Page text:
Informist, Tuesday, Jul 19, 2022
By Richard Fargose
MUMBAI – After narrowly avoiding crossing the 80/$1 mark in the past three sessions, the rupee today finally breached the psychologically-crucial level against the dollar as Brent crude oil prices surged 5% on Monday.
The rupee opened at an all-time low of 80.0050 a dollar today and fell to as much as 80.0575 a dollar at 0910 IST.
Elevated crude oil prices continue to weigh on the rupee as India is the third-largest oil importer in the world. A rise in prices of the commodity weighs heavily on the Indian rupee.
Brent crude oil prices surged above $105 per barrel on Monday as supply remained tight with US President Joe Biden’s Saudi Arabia trip failing to yield any pledge from the top Organization of the Petroleum Exporting Countries producers to boost oil supply.
Although oil prices have eased from their peaks in March, they are still almost 25% higher than levels at the beginning of 2022.
Data released last week showed India’s merchandise trade deficit widened to a record high of $26.18 bln in June on account of high oil imports. Oil imports almost doubled to $21.30 bln.
Globally, investors have been increasingly concerned that aggressive rate hikes by the US Federal Reserve to curb inflation may push the economy into a recession.
“USDINR (dollar/rupee) is likely to reach 81 with dollar strength persisting, supported by Fed rate hikes and global risk-off sentiments,” said Gaura Sen Gupta, chief India economist, IDFC First Bank.
The US dollar index has eased slightly from its 20-year high but it remains firm globally amid growing fears over recession in Europe and the US.
Last week, the euro fell to parity level with the US dollar for the first time in nearly two decades on recession concerns driven by a looming energy crisis in Europe.
At 1009 IST, the dollar index, which measures the strength of the US currency against a basket of six major currencies, was at 107.49 compared with 107.37 on Monday.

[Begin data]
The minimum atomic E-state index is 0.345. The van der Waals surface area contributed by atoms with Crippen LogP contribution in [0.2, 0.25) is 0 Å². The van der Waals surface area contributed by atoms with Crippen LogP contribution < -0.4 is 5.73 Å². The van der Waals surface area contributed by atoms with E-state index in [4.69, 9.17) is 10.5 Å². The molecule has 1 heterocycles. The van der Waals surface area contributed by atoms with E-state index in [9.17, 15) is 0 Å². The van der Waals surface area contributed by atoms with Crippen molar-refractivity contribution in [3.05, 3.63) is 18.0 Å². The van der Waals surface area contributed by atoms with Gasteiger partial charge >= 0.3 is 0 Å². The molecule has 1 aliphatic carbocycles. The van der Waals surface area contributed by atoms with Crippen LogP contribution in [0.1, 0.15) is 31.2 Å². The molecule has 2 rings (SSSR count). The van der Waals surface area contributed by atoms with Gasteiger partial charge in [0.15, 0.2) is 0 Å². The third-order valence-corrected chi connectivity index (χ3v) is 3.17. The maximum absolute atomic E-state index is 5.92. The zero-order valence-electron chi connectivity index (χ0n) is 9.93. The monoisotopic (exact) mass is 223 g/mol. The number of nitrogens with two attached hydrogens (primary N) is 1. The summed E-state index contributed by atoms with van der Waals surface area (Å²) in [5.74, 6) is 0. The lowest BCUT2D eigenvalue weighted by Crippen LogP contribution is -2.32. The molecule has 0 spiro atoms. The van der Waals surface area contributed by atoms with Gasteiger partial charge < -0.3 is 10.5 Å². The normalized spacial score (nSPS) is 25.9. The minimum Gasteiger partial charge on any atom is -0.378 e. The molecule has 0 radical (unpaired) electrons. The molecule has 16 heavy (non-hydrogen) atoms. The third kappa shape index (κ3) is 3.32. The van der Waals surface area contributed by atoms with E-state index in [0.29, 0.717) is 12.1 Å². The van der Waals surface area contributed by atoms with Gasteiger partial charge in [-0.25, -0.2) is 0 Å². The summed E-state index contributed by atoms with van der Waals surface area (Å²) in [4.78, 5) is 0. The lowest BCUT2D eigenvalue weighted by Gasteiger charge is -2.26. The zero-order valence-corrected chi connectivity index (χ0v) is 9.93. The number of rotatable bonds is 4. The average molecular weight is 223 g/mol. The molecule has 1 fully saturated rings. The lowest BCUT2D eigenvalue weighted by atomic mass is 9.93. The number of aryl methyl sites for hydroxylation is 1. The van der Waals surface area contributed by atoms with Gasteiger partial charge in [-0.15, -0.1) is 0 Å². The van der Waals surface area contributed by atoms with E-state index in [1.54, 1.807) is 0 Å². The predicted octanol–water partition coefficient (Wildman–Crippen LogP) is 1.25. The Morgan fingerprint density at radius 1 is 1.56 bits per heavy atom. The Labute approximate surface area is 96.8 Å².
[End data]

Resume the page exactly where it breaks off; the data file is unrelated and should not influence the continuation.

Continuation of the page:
So far in 2022, overseas investors have drawn out nearly $31.14 bln from Indian capital markets, while the rupee has depreciated over 7.1% against the dollar.
Foreign investors have pulled out funds from emerging markets as major global central banks tighten their monetary policies, and liquidity in the global financial system ebbs. Geopolitical tensions in Europe, rising bond yields in advanced economies, and fears of global recession have exacerbated the outflows.
The worsening COVID-19 situation in China and the looming energy crisis in Europe have also dented risk sentiment globally.
After hitting an all-time low, the rupee recovered some losses today as the Reserve Bank of India is likely to have sold dollars through some state-owned banks to curb the sharp fall in the Indian currency.
“RBI objective is not to change the broad direction of rupee but keep the move orderly,” said a senior official with a brokerage firm. “We have seen RBI defending the big figure levels around 77, 78 and 79 as well in recent past. 80 will be just another level before the market adjusts to the new reality.”
The rupee has moved from 77/$1 to 80/$1 mark in a span of just two months, its sharpest move since 2018.
In the current spell of depreciation in the rupee, the rupee has breached big figures four times in 2022, the most since 2018–when it slumped big figures nine times from 65/$1 to 74/$1 due to global risk aversion amid the US-China trade war.
Market participants said that as the psychologically-crucial rupee level of 80 a dollar got breached today, there is still risk to the currency due to global economic headwinds. Near-term support for the Indian currency is seen around 80.50 a dollar and the next at 81.00 a dollar. End
IST, or Indian Standard Time, is five-and-a-half hours ahead of GMT
Edited by Shirsha Thakur
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